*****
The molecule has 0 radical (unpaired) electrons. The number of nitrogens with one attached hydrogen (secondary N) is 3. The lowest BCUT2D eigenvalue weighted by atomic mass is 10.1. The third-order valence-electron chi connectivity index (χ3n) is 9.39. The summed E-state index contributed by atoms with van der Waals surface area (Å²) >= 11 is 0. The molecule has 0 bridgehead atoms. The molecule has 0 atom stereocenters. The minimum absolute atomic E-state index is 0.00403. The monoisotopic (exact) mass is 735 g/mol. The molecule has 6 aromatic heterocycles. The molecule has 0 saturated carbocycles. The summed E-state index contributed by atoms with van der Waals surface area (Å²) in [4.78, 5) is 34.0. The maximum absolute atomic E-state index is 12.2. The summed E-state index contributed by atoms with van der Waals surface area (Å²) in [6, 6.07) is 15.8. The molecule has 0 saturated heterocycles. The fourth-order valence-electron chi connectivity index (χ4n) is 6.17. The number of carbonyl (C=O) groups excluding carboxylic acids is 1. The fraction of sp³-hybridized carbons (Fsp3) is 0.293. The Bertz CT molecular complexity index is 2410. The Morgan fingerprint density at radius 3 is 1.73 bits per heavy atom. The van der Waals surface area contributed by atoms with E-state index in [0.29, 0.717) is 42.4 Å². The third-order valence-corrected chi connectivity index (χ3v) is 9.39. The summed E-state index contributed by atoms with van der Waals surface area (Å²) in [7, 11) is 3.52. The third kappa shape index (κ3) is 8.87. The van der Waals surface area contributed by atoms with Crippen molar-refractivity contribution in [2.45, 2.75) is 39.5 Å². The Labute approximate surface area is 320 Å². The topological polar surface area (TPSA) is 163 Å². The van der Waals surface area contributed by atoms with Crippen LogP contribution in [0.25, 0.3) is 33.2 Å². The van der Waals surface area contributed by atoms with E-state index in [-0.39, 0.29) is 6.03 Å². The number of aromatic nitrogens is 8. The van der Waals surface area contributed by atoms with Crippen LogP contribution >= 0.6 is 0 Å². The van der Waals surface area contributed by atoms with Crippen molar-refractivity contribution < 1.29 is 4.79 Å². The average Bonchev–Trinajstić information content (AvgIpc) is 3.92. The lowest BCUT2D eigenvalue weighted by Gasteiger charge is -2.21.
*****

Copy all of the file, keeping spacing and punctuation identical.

The molecule has 0 radical (unpaired) electrons. The number of nitrogens with one attached hydrogen (secondary N) is 3. The lowest BCUT2D eigenvalue weighted by atomic mass is 10.1. The third-order valence-electron chi connectivity index (χ3n) is 9.39. The summed E-state index contributed by atoms with van der Waals surface area (Å²) >= 11 is 0. The molecule has 0 bridgehead atoms. The molecule has 0 atom stereocenters. The minimum absolute atomic E-state index is 0.00403. The monoisotopic (exact) mass is 735 g/mol. The molecule has 6 aromatic heterocycles. The molecule has 0 saturated carbocycles. The summed E-state index contributed by atoms with van der Waals surface area (Å²) in [4.78, 5) is 34.0. The maximum absolute atomic E-state index is 12.2. The summed E-state index contributed by atoms with van der Waals surface area (Å²) in [6, 6.07) is 15.8. The molecule has 0 saturated heterocycles. The fourth-order valence-electron chi connectivity index (χ4n) is 6.17. The number of carbonyl (C=O) groups excluding carboxylic acids is 1. The fraction of sp³-hybridized carbons (Fsp3) is 0.293. The Bertz CT molecular complexity index is 2410. The Morgan fingerprint density at radius 3 is 1.73 bits per heavy atom. The van der Waals surface area contributed by atoms with E-state index in [0.29, 0.717) is 42.4 Å². The third-order valence-corrected chi connectivity index (χ3v) is 9.39. The summed E-state index contributed by atoms with van der Waals surface area (Å²) in [7, 11) is 3.52. The third kappa shape index (κ3) is 8.87. The van der Waals surface area contributed by atoms with Crippen molar-refractivity contribution in [2.45, 2.75) is 39.5 Å². The Labute approximate surface area is 320 Å². The topological polar surface area (TPSA) is 163 Å². The van der Waals surface area contributed by atoms with Crippen LogP contribution in [0.25, 0.3) is 33.2 Å². The van der Waals surface area contributed by atoms with E-state index in [-0.39, 0.29) is 6.03 Å². The number of aromatic nitrogens is 8. The van der Waals surface area contributed by atoms with Crippen LogP contribution >= 0.6 is 0 Å². The van der Waals surface area contributed by atoms with Crippen molar-refractivity contribution < 1.29 is 4.79 Å². The average Bonchev–Trinajstić information content (AvgIpc) is 3.92. The lowest BCUT2D eigenvalue weighted by Gasteiger charge is -2.21.